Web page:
Girl in doctor's office

Going to the Doctor

Tips to make your next trip better
Author: Meredith Stanton

As a kid with a bleeding disorder, going to see your doctor can be as ordinary as playing with friends or going to school. The doctor’s office or hemophilia treatment center (HTC) can be somewhere to meet friends and other kids like you. Best of all, it’s a place to help you feel better! But for some of you, going to the doctor might not be so fun. Here are a few tips to make your next doctor’s visit better:

Before Your Visit

It’s important to be prepared. Ask your parents or guardians any questions you have before your appointment, like: What will the doctor do? Will it hurt? How long will we be there? Can I play when I get home or will I have to wait? If you’re wondering about something, ask your parents to explain it to you. Sometimes knowing what to expect can help you feel better about the visit. If your parents are unsure about something, then write down your question. That way, you’ll remember to ask the doctor or nurse during the appointment.

During Your Visit

Once you’re in the examination room, the doctor or nurse will come in and say hello to you. If it’s a routine checkup or procedure, the doctor or nurse might ask you some questions, like how you’re feeling or whether there’s anything that’s bothering you or that you’re worried about. Try to be honest and don’t be nervous or embarrassed about anything. Doctors have seen and heard it all! Here are a few more ways you can keep busy and stay comfortable at the doctor’s:

  • Distract yourself. Bring your favorite book or toy to play with during the visit. Try listening to music. Bring along your favorite coloring books and crayons, markers or colored pencils. Watch TV if there is one in the waiting room. Talk to your parents and the doctor about anything other than the visit, like a movie you just saw, what you did at the park or what friends you played with that week. This will help keep your mind off any pain or discomfort you might be feeling from the ­procedure.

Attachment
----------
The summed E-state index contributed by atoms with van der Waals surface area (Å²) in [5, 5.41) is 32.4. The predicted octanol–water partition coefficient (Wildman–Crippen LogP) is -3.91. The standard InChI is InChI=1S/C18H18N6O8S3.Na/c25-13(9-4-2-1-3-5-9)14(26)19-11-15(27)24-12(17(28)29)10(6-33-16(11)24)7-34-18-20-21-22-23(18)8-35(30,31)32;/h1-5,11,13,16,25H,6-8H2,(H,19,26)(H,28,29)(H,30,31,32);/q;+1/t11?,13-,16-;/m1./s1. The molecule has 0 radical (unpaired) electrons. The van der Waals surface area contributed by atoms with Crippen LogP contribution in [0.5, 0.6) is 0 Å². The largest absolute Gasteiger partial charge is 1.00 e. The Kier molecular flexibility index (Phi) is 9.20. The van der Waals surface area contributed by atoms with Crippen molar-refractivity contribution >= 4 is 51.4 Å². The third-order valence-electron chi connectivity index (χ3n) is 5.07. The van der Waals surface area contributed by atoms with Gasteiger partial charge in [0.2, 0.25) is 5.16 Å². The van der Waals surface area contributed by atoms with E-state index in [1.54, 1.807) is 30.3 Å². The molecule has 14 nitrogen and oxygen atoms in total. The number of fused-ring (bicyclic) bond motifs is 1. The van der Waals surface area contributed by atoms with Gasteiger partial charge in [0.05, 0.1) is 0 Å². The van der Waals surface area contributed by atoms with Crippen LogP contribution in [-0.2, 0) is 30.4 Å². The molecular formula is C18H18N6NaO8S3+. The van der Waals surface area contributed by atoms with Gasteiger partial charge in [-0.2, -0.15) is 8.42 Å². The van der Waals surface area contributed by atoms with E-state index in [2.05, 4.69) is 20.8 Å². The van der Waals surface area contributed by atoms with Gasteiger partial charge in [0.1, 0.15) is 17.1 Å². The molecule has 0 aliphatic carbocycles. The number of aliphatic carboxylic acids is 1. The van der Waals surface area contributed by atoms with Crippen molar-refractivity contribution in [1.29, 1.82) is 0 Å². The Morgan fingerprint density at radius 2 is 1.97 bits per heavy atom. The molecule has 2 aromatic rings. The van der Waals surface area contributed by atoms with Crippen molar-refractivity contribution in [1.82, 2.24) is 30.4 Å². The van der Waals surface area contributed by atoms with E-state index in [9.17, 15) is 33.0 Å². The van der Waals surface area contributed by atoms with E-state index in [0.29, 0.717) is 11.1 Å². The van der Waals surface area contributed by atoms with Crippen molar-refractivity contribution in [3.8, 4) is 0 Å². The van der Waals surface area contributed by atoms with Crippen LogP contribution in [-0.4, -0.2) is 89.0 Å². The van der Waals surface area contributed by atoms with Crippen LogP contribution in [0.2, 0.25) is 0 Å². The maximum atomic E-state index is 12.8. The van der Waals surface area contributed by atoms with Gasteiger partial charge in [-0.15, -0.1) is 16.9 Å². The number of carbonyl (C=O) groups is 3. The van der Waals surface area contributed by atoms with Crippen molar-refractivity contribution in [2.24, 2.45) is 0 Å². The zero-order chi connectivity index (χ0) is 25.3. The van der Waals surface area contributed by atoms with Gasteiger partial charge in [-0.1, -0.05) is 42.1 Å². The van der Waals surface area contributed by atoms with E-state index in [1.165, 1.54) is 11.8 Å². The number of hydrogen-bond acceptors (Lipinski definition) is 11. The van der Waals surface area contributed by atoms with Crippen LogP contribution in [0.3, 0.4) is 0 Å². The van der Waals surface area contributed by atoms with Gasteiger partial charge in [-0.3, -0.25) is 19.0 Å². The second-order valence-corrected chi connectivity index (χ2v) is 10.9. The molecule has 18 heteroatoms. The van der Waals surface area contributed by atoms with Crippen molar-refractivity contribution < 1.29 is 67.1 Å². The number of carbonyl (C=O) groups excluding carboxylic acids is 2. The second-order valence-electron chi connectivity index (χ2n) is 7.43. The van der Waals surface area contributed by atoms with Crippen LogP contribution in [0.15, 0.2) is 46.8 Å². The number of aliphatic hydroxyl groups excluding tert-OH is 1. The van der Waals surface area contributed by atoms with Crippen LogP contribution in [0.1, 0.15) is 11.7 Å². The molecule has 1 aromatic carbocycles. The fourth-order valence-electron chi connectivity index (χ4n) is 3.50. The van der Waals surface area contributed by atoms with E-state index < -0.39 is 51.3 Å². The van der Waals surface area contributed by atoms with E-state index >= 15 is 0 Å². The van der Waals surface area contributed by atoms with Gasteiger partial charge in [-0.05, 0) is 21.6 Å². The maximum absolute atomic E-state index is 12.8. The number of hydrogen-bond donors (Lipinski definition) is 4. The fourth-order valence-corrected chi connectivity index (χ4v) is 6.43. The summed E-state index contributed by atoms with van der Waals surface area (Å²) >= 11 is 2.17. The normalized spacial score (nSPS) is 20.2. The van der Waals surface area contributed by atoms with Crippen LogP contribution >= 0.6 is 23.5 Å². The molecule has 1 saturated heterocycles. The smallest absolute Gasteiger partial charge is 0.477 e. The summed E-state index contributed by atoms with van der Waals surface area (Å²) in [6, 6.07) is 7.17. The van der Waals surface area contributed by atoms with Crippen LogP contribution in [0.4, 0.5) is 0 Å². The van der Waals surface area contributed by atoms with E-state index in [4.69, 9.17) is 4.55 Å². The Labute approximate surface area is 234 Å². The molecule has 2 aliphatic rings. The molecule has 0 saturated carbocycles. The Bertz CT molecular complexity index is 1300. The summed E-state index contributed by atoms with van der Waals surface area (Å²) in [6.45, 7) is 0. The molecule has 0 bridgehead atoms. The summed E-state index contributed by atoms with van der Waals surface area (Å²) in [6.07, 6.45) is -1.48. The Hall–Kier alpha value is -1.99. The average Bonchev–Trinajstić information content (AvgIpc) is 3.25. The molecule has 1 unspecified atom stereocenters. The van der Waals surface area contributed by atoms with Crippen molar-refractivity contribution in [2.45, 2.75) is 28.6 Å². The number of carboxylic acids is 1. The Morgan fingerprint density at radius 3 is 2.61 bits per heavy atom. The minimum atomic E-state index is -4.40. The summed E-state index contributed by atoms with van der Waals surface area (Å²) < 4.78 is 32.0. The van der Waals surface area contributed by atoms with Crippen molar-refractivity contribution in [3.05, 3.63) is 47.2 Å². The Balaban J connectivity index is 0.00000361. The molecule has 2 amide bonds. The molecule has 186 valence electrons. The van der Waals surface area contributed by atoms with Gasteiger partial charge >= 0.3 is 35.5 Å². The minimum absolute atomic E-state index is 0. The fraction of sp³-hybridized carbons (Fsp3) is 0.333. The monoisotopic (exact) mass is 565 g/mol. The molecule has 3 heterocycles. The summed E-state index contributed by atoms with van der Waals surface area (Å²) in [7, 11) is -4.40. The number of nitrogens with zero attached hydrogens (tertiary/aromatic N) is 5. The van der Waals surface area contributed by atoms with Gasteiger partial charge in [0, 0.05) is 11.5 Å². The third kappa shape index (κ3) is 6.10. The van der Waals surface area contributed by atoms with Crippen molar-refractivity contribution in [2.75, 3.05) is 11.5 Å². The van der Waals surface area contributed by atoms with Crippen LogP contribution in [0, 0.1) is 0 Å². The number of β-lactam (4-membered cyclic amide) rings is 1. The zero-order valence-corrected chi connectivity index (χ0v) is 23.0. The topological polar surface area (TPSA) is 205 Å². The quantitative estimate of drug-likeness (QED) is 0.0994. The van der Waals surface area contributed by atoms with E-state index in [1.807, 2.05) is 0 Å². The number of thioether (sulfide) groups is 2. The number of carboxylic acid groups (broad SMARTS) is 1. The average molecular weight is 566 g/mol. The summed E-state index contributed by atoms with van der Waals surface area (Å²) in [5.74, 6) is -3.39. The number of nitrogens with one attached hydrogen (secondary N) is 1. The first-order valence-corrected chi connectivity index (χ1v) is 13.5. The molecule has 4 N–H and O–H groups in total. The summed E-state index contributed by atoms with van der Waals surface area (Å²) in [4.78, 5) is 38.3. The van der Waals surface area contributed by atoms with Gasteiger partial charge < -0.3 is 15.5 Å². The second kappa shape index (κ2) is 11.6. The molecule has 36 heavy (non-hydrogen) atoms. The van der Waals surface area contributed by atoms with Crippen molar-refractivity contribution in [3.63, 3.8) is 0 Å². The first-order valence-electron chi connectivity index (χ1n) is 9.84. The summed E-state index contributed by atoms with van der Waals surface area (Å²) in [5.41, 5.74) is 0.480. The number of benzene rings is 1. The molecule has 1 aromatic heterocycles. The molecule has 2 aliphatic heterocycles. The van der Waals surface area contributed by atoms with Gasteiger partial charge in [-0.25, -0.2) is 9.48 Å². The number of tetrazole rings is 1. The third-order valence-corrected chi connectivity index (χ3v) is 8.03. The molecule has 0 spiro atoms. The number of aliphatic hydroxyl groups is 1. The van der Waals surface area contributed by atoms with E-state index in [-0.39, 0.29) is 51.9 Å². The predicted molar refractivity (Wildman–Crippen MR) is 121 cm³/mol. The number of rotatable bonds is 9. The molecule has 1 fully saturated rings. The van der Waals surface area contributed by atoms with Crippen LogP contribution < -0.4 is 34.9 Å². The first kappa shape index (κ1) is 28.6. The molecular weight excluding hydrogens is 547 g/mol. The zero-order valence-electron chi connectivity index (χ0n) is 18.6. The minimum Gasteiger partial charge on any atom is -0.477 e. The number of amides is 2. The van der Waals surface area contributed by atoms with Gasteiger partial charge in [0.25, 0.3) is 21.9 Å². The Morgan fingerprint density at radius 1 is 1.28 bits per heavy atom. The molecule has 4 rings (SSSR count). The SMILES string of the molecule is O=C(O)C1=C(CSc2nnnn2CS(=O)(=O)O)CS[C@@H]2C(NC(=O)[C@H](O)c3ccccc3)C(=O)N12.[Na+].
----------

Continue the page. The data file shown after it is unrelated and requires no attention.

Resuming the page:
• Try to relax. It may seem silly, but paying attention to how you breathe can actually help you during the visit. Remember to breathe in and out regularly, taking deep breaths.
  • Stay positive. During the visit, keep yourself in a good mood by repeating some positive thoughts. For example, say to yourself, “My factor makes me feel better,” “I am doing a great job,” or “After this, I will go home and...” By going over these statements in your head, it will make the visit go faster and you’ll likely feel better afterward.
  • Keep a journal of your visits. Using all of your five senses (sight, sound, touch, taste, smell), write down as many details as possible during your time at the doctor. Describe what colors you see and what the room smells like. Record what happens at the doctor’s office, what things he or she tells you to remember, and any questions you might have asked during the appointment.

After Your Visit

If you remember anything you wanted to ask your doctor, but didn’t get a chance to ask, write it down in your journal. That way, you’ll have the question ready for your next visit.

There’s a lot to do before, during and after your doctor visit to make you feel better about being there. Remember—the medical team is there to help you!

Interested in finding out more about going to the doctor and staying healthy? Then visit KidsHealth, which offers more great tips—just for kids.